The neighborhood’s hotel building boom is part of a larger trend playing out all over the city, mostly in Manhattan but also expanding into the other boroughs, as New York City’s tourism continues to climb to an all-time high and demand for lodging regularly outstrips supply, even as supply continues to grow.
New York City hosted more than 50 million visitors in 2011, driven in part by the mayor’s heavy emphasis on tourism. By the end of 2014, the city will have more than 100,000 hotel rooms, with 40 percent of them being built since 2006, according to the city’s tourism agency, NYC and Company.
A Smith Travel Research report shows that the number of hotels in downtown Manhattan (all neighborhoods south of 23rd Street) grew by 48 percent in the five-year period ending in August 2012, compared with only 28 percent growth Manhattan-wide in the same period.
Overall, the number-crunching shows accelerating activity in less traditionally “tourist” neighborhoods in Manhattan, including the Lower East Side, as well as in the other four boroughs, which accounted for 40 percent of all new hotels between 2006 and 2011, according to NYC and Company. “People looking to site new hotels look at the places where hotels are not,” Freitag said. “In a market like New York, all the places you would naturally put a hotel are taken, so you look for other opportunities.”
New hotels in “emerging markets” like the LES offer travelers unique experiences and a range of attractive options, Freitag said.
“Prices will be lower. The feel of the hotels will be different, which is a factor for a lot of leisure travelers, in particular. A lot of people who have come to Manhattan before don’t necessarily want a big brand box.”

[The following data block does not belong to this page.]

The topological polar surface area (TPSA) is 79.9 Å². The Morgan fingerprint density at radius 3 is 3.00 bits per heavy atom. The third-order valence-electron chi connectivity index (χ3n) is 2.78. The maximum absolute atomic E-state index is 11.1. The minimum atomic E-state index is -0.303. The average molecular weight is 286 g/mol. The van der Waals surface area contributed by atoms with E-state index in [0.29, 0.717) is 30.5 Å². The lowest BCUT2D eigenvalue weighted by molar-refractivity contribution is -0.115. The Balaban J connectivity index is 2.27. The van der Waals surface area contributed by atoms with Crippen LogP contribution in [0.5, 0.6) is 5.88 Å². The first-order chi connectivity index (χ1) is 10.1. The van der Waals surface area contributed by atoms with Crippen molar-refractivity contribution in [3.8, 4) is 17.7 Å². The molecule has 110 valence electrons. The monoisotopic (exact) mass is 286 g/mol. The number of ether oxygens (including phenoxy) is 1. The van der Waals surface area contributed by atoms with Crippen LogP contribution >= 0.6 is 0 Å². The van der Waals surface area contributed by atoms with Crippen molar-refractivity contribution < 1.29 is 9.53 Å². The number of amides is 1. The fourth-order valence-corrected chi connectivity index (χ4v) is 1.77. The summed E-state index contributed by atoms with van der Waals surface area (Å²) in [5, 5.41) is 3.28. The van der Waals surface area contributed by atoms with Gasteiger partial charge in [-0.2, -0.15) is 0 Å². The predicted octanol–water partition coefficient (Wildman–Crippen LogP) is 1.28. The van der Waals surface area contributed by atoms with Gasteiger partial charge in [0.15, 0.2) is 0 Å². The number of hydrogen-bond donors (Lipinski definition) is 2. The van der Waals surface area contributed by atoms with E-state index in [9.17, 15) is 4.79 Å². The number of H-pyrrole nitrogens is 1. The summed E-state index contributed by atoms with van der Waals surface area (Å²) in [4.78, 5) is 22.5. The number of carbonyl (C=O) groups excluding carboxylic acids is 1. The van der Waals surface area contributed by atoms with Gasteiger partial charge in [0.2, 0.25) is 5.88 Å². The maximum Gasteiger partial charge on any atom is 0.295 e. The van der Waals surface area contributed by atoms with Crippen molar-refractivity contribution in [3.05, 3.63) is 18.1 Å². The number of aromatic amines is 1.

The LES’s current hotels offer a combination of small independent boutique-style properties, such as Orchard Street’s Blue Moon Hotel; small luxury chains, like Allen Street’s Thompson LES; and franchises of larger national economy chains, such as Comfort Inn, which has two local properties, one near the Manhattan Bridge and one on Ludlow Street.
National hoteliers entering emerging markets gamble that brand loyalty will persuade their built-in customer base to try new locales when traveling. All four of the new hotels opening in the next few months are chains: Wyndham Garden, Holiday Inn, Howard Johnson and Fairfield Inn.
Familiarity was the deciding factor for tourist Jill Christensen, who came from Utah for a week in October. She and her husband planned to see Barbra Streisand uptown and had a list of other sights to hit, including the Lower East Side’s Tenement Museum. After searching online, the couple decided to stay just across the Williamsburg Bridge in Brooklyn because they found a good rate at a Holiday Inn Express, which they knew from back home.
“Where we live, people are kind of afraid of getting around in New York City,” Christensen said. “But it’s really easy to get around, and it was less expensive to stay in Brooklyn.”